In addition, Karnes' appellate brief argues that Boeing violated § 555(A) of the Oklahoma Act, which requires a company's anti-drug policy to be “uniformly applied,” by failing to take disciplinary action against other employees who were allegedly videotaped using drugs.   However, whether Boeing has “uniformly applied” its anti-drug policy is a purely factual inquiry and is not “inextricably intertwined” with the terms of the CBA.4 Cf. Garley, 236 F.3d at 1213 (holding that retaliation claim is not preempted where it entails a purely factual inquiry into the conduct and motivations of the employer).   Thus, Karnes' Drug Testing Act claims are clearly independent of the CBA and are not subject to § 301 preemption.   See Lingle, 486 U.S. at 407, 108 S.Ct. 1877 (“[T]his purely factual inquiry ․ does not turn on the meaning of any provision of [the CBA]. Thus, the state-law remedy in this case is ‘independent’ of the [CBA] in the sense of ‘independent’ that matters for § 301 pre-emption purposes:  resolution of the state-law claim does not require construing the [CBA].”).  Further, the fact that the CBA incorporated Boeing's anti-drug policy is irrelevant because “ § 301 does not grant the parties to a[CBA] the ability to contract for what is illegal under state law,” Allis-Chalmers, 471 U.S. at 212, 105 S.Ct. 1904, and the Supreme Court has “underscored the point that § 301 cannot be read broadly to pre-empt nonnegotiable rights conferred on individual employees as a matter of state law.”  Livadas v. Bradshaw, 512 U.S. 107, 123, 114 S.Ct. 2068, 129 L.Ed.2d 93 (1994);  see also Cramer v. Consolidated Freightways, Inc., 255 F.3d 683, 693-94 (9th Cir.2001) (en banc) (holding no § 301 preemption where “the plaintiffs based their claims on the protections afforded them by California state law”).   Accordingly, we conclude that Karnes' claims under the Oklahoma Act are not preempted.

Karnes also alleges that Boeing violated the public policy of Oklahoma's Employment Security Act of 1980, Okla. Stat. tit. 40, § 1-101 et seq.  The purpose of the Employment Security Act is to set up a system of public employment offices and an unemployment compensation fund to assist Oklahoma's unemployed citizens.  Id. § 1-102(1).   It is unclear whether this statute provides a private cause of action and, if it does, whether the statute is applicable here.   However, because we conclude that we do not have jurisdiction over this claim, we do not address its merits.   Karnes' final cause of action is for “prima facie tort.”   Aplt.App. at 9. This claim is so vague that we are unable to determine whether it is preempted under § 301.   Therefore, we also remand this claim to the district court for further remand to state court.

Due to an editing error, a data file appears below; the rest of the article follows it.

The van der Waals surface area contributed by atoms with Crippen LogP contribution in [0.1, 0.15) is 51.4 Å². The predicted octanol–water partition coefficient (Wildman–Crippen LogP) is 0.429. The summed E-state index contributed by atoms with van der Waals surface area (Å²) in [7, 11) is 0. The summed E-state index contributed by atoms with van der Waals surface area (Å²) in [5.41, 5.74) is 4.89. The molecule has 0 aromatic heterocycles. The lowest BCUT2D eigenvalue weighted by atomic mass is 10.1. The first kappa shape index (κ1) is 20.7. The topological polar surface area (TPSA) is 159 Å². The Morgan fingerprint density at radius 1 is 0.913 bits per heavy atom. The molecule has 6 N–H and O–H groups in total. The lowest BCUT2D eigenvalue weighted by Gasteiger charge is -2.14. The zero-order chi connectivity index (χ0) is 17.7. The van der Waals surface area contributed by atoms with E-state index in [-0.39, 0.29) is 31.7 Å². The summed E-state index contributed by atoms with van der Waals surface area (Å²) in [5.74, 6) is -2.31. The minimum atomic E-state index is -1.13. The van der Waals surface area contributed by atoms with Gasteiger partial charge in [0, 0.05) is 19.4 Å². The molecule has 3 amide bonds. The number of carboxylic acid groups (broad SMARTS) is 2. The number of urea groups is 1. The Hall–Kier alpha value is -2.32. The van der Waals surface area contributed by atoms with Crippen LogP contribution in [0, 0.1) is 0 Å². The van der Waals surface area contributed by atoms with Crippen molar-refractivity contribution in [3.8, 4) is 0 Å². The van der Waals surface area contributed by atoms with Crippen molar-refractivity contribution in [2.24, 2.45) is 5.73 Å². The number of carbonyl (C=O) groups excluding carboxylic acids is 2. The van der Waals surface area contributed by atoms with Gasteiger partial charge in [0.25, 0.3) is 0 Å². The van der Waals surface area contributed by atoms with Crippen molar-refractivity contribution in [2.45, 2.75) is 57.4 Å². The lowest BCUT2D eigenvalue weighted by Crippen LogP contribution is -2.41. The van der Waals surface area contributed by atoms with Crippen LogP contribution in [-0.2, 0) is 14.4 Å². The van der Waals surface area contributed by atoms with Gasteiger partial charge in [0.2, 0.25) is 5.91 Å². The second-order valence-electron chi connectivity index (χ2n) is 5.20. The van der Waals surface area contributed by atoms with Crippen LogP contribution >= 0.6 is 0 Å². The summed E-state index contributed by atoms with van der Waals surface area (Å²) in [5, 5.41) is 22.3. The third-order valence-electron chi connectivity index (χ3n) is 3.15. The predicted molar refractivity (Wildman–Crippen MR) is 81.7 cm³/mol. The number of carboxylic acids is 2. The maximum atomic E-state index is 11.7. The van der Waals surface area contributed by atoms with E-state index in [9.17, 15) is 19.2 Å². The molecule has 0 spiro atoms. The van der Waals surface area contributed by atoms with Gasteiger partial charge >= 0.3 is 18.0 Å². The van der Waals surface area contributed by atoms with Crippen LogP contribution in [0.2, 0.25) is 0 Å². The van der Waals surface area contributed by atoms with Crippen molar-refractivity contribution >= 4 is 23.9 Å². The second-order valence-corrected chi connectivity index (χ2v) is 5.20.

Finally, we emphasize that the burden is on Boeing to show jurisdiction by a preponderance of the evidence.   See Spectrum Emergency Care, 190 F.3d at 1160.  “Since federal courts are courts of limited jurisdiction, we presume no jurisdiction exists absent an adequate showing by the party invoking federal jurisdiction.”   Id. Boeing contends that Karnes' claims are subject to § 301 preemption because his employment was governed by the CBA, Boeing's anti-drug policy is incorporated into the CBA, and the CBA provides a grievance procedure for his claims.   However, nearly every case brought by a union employee against his employer will involve these factors.   Thus, if we accepted Boeing's argument, we could not imagine a scenario where § 301 would not preempt a putative plaintiff's claims.   Boeing also argues that Karnes has failed to produce evidence to support his claims.   Whether Karnes has presented sufficient evidence to support his claims, however, is not relevant to our analysis.   We conclude that Boeing has failed to meet its burden of establishing federal jurisdiction over Karnes' claims.

Because Karnes' claims were not preempted by § 301, the district court lacked removal jurisdiction over these actions and improperly awarded summary judgment in favor of Boeing.   We VACATE the judgment of the district court and REMAND the case to the district court with directions to remand to the state court.

I agree with the dissent that if Mr. Karnes is raising his statutory claim based upon a breach of contract between the Union and Boeing, such a claim would be pre-empted.   I read the majority opinion to say that the claims that are not pre-empted were based on unfair application and wrongful termination claims arising from the Oklahoma Standard for Workplace Drug and Alcohol Testing Act, Okla. Stat. tit. 40, §§ 551-565, and were independent from any contract that would implicate § 301.